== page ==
Last update: 14:16 | 08/10/2018
The flood levels are forecast to top 1.65-1.7 meters at the Nha Be and Phu An stations on September 9-10, exceeding alert level 3 by 15-20 centimeters.
According to weather expert Le Thi Xuan Lan, the southern region will see a bit of sunshine during the daytime, while rain is expected in the late afternoon and evening. Heavy downpours will appear in the coastal areas of Ca Mau and Kien Giang provinces in the Mekong Delta.
Meanwhile, water levels in the upper Mekong River are falling, below alert level 1. In particular, the daily water level on the Tien River measured at Tan Chau station (An Giang Province) may reach its peak of 3.9 meters, while that on the Hau River at Chau Doc station will top 3.6 meters. In short, the floodwaters in the upper reaches of the river are ebbing, compared with levels recorded a few weeks ago.
Due to the rising flood tides and rain, low-lying and urban areas along river and canal banks, downstream of Mekong Delta River, face a risk of flooding.
In HCMC, many streets have been flooded as a result of the rising floodwaters, including Ho Hoc Lam in Binh Tan District, Huynh Tan Phat in District 7, Le Van Luong in Nha Be and National Highway 50 in Binh Chanh.
To cope with the potentially high tides, the Steering Committee for Natural Disaster Control, Search and Rescue of HCMC has asked the relevant departments and agencies to quickly set up preventive measures.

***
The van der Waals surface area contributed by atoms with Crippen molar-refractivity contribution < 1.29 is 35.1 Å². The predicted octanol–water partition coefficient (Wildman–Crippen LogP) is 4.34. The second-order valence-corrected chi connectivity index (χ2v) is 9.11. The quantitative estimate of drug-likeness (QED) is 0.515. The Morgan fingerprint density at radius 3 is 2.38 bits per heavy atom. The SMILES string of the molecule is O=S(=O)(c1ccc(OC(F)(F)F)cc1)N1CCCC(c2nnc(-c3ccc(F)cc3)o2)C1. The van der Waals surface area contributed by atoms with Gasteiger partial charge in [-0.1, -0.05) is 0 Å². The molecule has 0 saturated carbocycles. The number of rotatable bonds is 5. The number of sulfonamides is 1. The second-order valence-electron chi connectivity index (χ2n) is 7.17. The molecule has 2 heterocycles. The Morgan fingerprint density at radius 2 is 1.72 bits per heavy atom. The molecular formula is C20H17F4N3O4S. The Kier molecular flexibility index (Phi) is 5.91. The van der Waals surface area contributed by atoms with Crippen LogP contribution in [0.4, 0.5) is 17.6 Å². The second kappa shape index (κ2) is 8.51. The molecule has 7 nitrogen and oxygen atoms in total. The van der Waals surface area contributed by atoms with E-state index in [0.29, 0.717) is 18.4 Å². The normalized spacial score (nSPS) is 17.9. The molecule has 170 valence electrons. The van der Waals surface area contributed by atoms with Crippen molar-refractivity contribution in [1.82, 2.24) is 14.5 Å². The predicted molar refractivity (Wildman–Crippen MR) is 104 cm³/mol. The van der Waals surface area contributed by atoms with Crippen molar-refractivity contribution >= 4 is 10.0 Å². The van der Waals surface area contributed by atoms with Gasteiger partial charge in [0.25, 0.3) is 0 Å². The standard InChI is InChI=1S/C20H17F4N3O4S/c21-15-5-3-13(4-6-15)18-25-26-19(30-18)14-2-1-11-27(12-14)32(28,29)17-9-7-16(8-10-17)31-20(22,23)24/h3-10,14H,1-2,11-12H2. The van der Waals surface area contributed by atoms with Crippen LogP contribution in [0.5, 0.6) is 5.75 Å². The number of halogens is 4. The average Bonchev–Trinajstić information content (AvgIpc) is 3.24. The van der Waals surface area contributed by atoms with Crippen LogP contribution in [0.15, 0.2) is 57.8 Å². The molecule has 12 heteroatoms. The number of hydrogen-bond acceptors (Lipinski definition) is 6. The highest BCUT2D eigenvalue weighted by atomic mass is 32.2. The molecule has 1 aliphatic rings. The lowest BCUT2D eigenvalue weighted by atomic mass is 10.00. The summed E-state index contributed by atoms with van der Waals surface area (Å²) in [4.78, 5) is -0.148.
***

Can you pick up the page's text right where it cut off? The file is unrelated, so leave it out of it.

Authorities, especially in the flood-prone districts of Thu Duc, Binh Thanh, Binh Tan and Cu Chi, have to make regular announcements on tide developments through the mass media so that the locals can take precautions. They have also called for materials including fencing nets, sand sacks and timber piles to be readied in preparation for reinforcing important dykes.
The municipal Department of Transport, the HCMC Steering Center of the Urban Flood Control Program, the HCMC Urban Drainage Company and other agencies were asked to prepare manpower, equipment and vehicles to handle and efficiently operate dykes, water drainage systems and dams. In addition, they were required to team up with other agencies to allocate mobile water pumps to handle flooding.